Control over the security services is a key ingredient of political survival in authoritarian regimes. This is particularly true during periods of leadership succession and high political uncertainty. In this paper, we compare the strategy used by Vladimir Putin towards the siloviki – the Russian security services – with that employed by Xi Jinping towards the Chinese security services. We find that in both countries, the security services have been significantly strengthened in recent years, while at the same time extensive anti-corruption campaigns have been used to eliminate key officials within the security structures. We argue that both developments can be seen as elements of a strategy to increase control over the public, while eliminating potential competition from regime insiders, in view of a deteriorating economic situation, and the constitutional (or quasi-constitutional) term limits faced by Vladimir Putin and Xi Jinping in 2024 and 2022, respectively.
В статье анализируется, как избирательная политика российского государства предопределила результаты выборов в Государственную Думу 2016 года. Факторами, приводящими к этойпредсказуемости, являются: смешанная избирательная система с партией победы в более чем 90% мажоритарных округов по системе относительного большинства; джерримендеринг при нарезке избирательных округов; специфическое отнесение к избирательным округам избирателей за пределами Российской Федерации; перенос выборов на сентябрь, и, соответственно, снижение явки в городах, наиболее подверженных протестному голосованию; «договорные кампании» и неготовность системной оппозиции к серьезной конкуренции; новые запреты и ограничения на политическую конкуренцию, в результате чего партии и кандидаты, способные действительно противостоять режиму, лишены доступа к выборам; кампания за бойкот среди протестных избирателей, де-факто поддерживаемая политтехнологамирежима; слабые кампании демократических партий.
The transition in Russia to a partially market-driven economy has failed to produce sustained and broad-based economic growth. The gains of economic growth are concentrated at the top of the income distribution, leaving a sizable part of the population trapped in conditions of low incomes. While abject poverty has largely been eliminated, around 40% of the population struggle to purchase more than basic consumer necessities. Spending on food occupies nearly half of household budgets for the lowest income decile. State social spending, which constitutes an increasing share of total income, is relatively non-progressive. Most is not means-based, but preserves the categorical benefits structure of the Soviet era. A combination of the bureaucratic-authoritarian institutional framework for decision-making and the strongly rent-based relationship between economic and political elites, severely limits policy options.
Russia’s political system must be understood as inherently dynamic, with constant regime change being essential to how the regime operates and survives. This regime change does not proceed monotonically toward ever tighter authoritarianism, but can move in both liberal and repressive directions at different times. While on aggregate the trend has been to greater authoritarianism under Putin, certain liberalizing moves have also been important that are meaningful for how ordinary Russians and elites experience their own regime, and greater repressiveness is not foreordained. We document two forms of endemic regime dynamism in Russia, each involving contingent, improvisational efforts at short-term recalibration in response to crises that are both endogenous and exogenous to the regime: structural improvisation and ideational improvisation.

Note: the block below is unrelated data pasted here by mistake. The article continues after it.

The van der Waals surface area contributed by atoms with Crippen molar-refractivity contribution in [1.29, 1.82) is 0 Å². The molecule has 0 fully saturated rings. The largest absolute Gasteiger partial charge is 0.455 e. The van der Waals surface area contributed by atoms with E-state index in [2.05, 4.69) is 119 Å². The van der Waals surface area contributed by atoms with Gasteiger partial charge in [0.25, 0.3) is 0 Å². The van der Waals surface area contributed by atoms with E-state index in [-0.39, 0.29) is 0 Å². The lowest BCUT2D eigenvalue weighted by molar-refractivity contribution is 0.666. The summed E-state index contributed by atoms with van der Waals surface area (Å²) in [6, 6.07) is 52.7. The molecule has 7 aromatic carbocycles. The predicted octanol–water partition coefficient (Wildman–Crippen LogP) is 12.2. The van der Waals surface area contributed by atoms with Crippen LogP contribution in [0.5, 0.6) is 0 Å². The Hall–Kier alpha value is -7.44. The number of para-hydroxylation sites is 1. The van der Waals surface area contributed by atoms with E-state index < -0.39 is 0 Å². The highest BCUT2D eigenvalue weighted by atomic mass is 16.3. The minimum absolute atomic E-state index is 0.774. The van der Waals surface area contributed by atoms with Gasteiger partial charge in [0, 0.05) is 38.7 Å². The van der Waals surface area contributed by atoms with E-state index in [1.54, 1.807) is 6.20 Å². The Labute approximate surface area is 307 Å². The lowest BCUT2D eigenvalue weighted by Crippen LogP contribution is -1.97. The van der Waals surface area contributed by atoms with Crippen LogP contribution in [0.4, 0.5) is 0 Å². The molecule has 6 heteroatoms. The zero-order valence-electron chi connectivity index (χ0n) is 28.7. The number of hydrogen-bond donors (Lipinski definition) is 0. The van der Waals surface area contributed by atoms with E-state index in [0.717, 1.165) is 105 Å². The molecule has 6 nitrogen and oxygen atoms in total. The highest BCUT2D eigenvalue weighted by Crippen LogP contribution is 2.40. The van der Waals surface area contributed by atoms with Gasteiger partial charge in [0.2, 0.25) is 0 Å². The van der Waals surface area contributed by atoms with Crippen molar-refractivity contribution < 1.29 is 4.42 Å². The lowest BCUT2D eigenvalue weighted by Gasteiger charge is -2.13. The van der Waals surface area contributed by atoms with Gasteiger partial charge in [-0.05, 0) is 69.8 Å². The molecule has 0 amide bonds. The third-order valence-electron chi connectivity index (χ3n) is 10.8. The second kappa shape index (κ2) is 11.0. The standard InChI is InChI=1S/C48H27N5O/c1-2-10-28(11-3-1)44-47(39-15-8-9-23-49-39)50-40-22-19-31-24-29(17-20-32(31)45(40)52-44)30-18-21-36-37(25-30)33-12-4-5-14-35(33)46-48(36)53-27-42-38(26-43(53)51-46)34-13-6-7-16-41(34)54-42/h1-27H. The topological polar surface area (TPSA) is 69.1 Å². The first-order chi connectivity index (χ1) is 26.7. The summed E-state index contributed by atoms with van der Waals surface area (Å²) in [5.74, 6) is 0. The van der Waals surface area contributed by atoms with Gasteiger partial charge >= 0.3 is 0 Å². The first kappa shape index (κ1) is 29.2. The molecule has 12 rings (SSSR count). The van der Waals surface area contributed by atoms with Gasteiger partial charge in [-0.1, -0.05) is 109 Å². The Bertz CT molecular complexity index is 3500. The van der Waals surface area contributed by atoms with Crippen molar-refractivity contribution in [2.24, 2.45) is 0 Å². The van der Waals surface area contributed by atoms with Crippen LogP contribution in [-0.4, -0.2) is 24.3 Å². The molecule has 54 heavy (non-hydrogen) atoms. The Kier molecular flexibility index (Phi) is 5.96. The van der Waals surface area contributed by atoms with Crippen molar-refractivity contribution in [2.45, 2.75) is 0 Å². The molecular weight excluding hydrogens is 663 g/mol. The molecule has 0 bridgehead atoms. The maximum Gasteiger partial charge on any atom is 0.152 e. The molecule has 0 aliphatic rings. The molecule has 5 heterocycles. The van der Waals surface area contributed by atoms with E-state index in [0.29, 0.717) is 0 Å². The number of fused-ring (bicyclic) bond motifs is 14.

This Special Issue is devoted to Russia’s welfare state during the years of economic stagnation that began in 2013. Twelve experts assess social conditions and reforms in poverty, labor market, pension, housing and education policies. They show that social mobility has stagnated in conditions of deep inequality and just-above-poverty incomes for many. Innovative labour market and anti-poverty policies are hampered by low productivity and wages, both features of an oligarchic economic model that blocks competition and development. Welfare commitments heavily burden the state budget, producing reforms that transfer costs to users. The authors find that popular protests have forced government to partially mitigate these reforms. Putin’s government appears trapped between oligarchic economic interests and popular expectations for welfare. The final article compares China’s comparatively successful welfare trajectories with those of Russia, and proposes an agenda for further research.
The paper investigates the link between the sub-national variation of political regimes in a (at the federal level) non-democratic country and the appointments of federal officials in the sub-national provinces. In particular, we look at the appointment of the chief federal inspectors to the regions in Putin’s Russia in 2000–2012. Our main research question is whether appointment patterns can be explained by top-down concerns of the central government willing to keep control over the most unruly regions or by bottom-up self-selection of bureaucrats belonging to influential groups into more attractive positions more suitable for rent-seeking. The advantage of our case is that data we have at hand allow us to distinguish these two logics. Our results indicate that for the Russian chief federal inspectors in 2000–2012 bottom-up self-selection appears to be the more plausible explanation of the link between sub-national political regimes and appointment patterns.